Fall Culture Guide

Reality (TV) Check on Millennials

With Underemployed, its new Chicago-set series, MTV is the latest network to spin gold from the lives of the millennials. But until some flaws are fixed, these shows will remain fairy tails

From left: Underemployed, New Girl, Girls, and 2 Broke Girls

Underemployed on MTV
The character: Sophia (Michelle Ang), a recent college grad living in Chicago, dreams of writing a novel—but for now is stuck selling maple bacon bars as the local Donut Girl. Series creator (and Red Orchid ensemble member) Craig Wright breaks from his drama-and-intrigue streak (Six Feet Under, Dirty Sexy Money).
The problem: Her parents are paying for her one-bedroom apartment, so she should stop the woe-is-me act. Tuesdays; starts Oct. 16

New Girl on Fox
The character: Zooey Deschanel is Jess, a kooky 20-something who moves in with three guys in L.A.
The problem: Jess may have frugal living down pat—shared apartment, used car—but blowing her schoolteacher’s salary on clothes by designers like Kate Spade rings a bit untrue. Tuesdays; returns Sept. 25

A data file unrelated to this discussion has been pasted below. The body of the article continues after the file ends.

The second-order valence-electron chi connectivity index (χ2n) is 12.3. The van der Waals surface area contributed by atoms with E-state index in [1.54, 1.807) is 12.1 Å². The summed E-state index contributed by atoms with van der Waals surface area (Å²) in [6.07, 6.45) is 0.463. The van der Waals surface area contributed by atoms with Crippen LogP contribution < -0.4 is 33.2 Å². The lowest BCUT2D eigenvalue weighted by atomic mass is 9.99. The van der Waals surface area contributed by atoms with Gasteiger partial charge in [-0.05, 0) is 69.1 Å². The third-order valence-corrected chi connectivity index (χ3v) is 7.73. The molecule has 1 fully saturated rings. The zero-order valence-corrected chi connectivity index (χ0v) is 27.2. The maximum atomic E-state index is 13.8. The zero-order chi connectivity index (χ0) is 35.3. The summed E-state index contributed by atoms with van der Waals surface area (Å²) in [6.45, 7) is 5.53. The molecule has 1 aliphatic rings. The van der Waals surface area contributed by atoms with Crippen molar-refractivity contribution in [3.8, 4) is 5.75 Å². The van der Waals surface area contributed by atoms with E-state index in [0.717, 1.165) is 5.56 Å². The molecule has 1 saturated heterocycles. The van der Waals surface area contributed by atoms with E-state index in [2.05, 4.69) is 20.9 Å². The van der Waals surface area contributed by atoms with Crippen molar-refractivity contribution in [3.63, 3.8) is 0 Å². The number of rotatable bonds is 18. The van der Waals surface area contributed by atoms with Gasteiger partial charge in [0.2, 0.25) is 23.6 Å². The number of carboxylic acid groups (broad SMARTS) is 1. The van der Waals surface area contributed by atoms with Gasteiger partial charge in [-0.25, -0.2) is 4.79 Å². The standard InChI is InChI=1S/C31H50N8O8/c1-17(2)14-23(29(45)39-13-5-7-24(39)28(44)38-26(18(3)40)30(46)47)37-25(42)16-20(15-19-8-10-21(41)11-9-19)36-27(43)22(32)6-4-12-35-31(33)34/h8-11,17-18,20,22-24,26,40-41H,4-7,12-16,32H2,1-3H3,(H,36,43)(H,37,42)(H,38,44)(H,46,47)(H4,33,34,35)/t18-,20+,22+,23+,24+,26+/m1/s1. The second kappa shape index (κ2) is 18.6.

Girls on HBO
The character: Hannah Horvath (show creator Lena Dunham) is a recently cutoff Brooklyn girl with an awkward sex life and a sense of entitlement.
The problem: While two-thirds of college grads have student loans, only one out of seven characters on Girls does. Sundays; returns Jan. 2013

2 Broke Girls on CBS
The character: Kat Dennings’s Max is a waitress in a Brooklyn diner who shops at thrift stores and takes odd jobs for cash. She and her roommate are saving up for their own cupcake bakery.
The problem: Max is the only person under 30 who has something called a landline. Mondays; returns Sept. 24

 

Photography: (Underemployed) Courtesy Of MTV; (New Girl) Patrick Ecclesine/Fox; (Girls) Ali Paige Goldstein; (2 Broke Girls) Sonja Flemming; (Gumer) Nino Munoz/The CW; (Morris) Brian Bowen Smith/Fox; (Schram) Bobby Quillard Illustration: John Kenzie

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